Exam rooms today require a new type of experience — one that builds on doctor-patient-family member collaboration.

Physician-Patient Relationships

The exam room can support or prevent relationships of trust and understanding between doctors and patients from developing. Yet today’s exam rooms are designed for an old model of healthcare.

Steelcase Health research recently revealed five ways the exam room is failing doctors, patients, and family members; as a result introduces Node with ShareSurface, a clinician chair designed for partnership.

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Application Ideas

Multipurpose Exam
Retail Exam
Corporate Wellness

Multipurpose Exam

Multipurpose Exam

The Multi-Purpose Exam room creates a relaxing environment that supports learning.

  • The Steelcase diamond design principle is applied for democratic access to information and others in the room
  • A monitor provides easy, equal visibility of information
  • Seating for family members supports active participation in the conversation
  • Whiteboards help capture questions, next steps or quick drawings
  • Exam area is zoned so clinicians can easily arrange and use their equipment and tools

Retail Exam

Retail Exam

Retail Healthcare Exam Spaces are a one-stop shop for patients. These spaces are typically located in or near a pharmacy.

  • Recliners are used instead of exam tables so patients and care team members can be eye-to-eye, enhancing communication and mutual participation
  • Node with ShareSurface can be used for information exchange with patients and moved aside to perform a physical exam, improving the experience for clinicians, patients and their family.
  • Guest chair and table supports family members and personal belongings

Corporate Wellness

Corporate Wellness

Corporate wellness spaces reduce time away from the office and support an organization’s commitment to employee wellness.

  • Provide separate spaces for the medical exam and consultations
  • Recliners replace exam table to support both clinician and employee participation and eye-to-eye communication
  • Designed to remove barriers between patients and clinicians, Node with ShareSurface nurtures human connection, essential for consultative care.
  • Intentional placement of the table and monitors in the consultation area support mutual participation and democratic access to information
  • Regard hooks provide a place to hang belongings

Research + Insights

Two-Way Learning
Support People
Efficiency + Relationships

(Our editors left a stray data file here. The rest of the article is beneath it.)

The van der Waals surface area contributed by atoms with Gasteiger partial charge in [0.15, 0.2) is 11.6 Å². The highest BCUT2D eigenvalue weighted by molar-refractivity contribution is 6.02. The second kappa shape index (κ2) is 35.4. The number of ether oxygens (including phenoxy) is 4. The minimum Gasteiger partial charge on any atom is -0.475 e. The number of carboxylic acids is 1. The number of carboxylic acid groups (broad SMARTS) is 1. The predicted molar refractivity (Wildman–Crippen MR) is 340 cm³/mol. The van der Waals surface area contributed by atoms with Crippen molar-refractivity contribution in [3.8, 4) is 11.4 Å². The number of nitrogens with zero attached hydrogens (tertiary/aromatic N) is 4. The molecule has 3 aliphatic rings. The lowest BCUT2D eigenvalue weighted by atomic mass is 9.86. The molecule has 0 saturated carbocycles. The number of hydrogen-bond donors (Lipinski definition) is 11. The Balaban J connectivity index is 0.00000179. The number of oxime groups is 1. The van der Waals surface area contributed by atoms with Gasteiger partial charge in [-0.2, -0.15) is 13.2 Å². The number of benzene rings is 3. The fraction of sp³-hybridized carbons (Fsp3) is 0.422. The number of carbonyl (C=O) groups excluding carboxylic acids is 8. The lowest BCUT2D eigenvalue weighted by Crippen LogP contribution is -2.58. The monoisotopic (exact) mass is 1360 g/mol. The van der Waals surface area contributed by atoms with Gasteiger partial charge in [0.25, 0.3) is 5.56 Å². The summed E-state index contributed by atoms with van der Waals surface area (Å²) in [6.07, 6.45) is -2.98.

Technology Integration



What We Observed

  • Inefficient, unwieldy floor plans
  • No storage for patient’s clothing and personal items
  • Inadequate accommodation for family members
  • Poor support/sightlines for sharing digital information
  • Awkward postures due to lack of same-level seating for patients, families and clinicians

What We Heard

“My husband wants me with him when he sees his doctor, and I want to be there to make sure he reports all his symptoms and we both understand what’s what. But the exam room is very crowded. I always feel like I’m getting in the way.” – Family

“The way I see it, my health belongs to me. So I use a health app and do a lot of research online. But during my doctor appointments, I usually end up just answering a few questions and mostly listening. It’s not really set up to be a two-way conversation.” – Patient

“We need to interact with patients in a setting more conducive to consultation. Only a small portion of a clinical visit today involves a physical exam. Traditional exam rooms, however, are dominated by the tools needed for that activity.” – Provider

Two-Way Learning

Two-Way Learning

Two-Way Learning is Essential for Effective Healthcare¹

  • The care team and patients and families all play important roles—engaging in dialogue about health history, symptoms, goals and preferences can yield invaluable insights, even helping to prevent medical errors.²
  • And when patients participate in developing the action plan and understand it, they tend to be more engaged in their care.
  • Because patients all have different learning styles and literacy and acuity levels, effective exam rooms leverage multiple ways of presenting information. Increasingly, shared learning may include viewing digital information from the patient’s as well as the care team’s mobile devices.

1 Ahren, D., Woods, S., Lightowler, M., Finley, S., & Houston, T. (2011). Promise of and potential for patient-facing technologies to enable meaningful use. American Journal of Preventative Medicine, 40(5, Supplement 2), S162-S172.

Support People

Support People

Family or other support persons in the exam room are important partners in the patient’s health.4 Accommodating their presence—whether it’s physical or virtual via videoconferencing—helps ensure that important information is shared, understood and factored into decisions about care.

4 Frampton, S., Wahl, C., & Cappiello, G. (2010). Putting patients first—partnering with patients’ families. American Journal of Nursing, 110(7), 53-56.

Efficiency + Relationships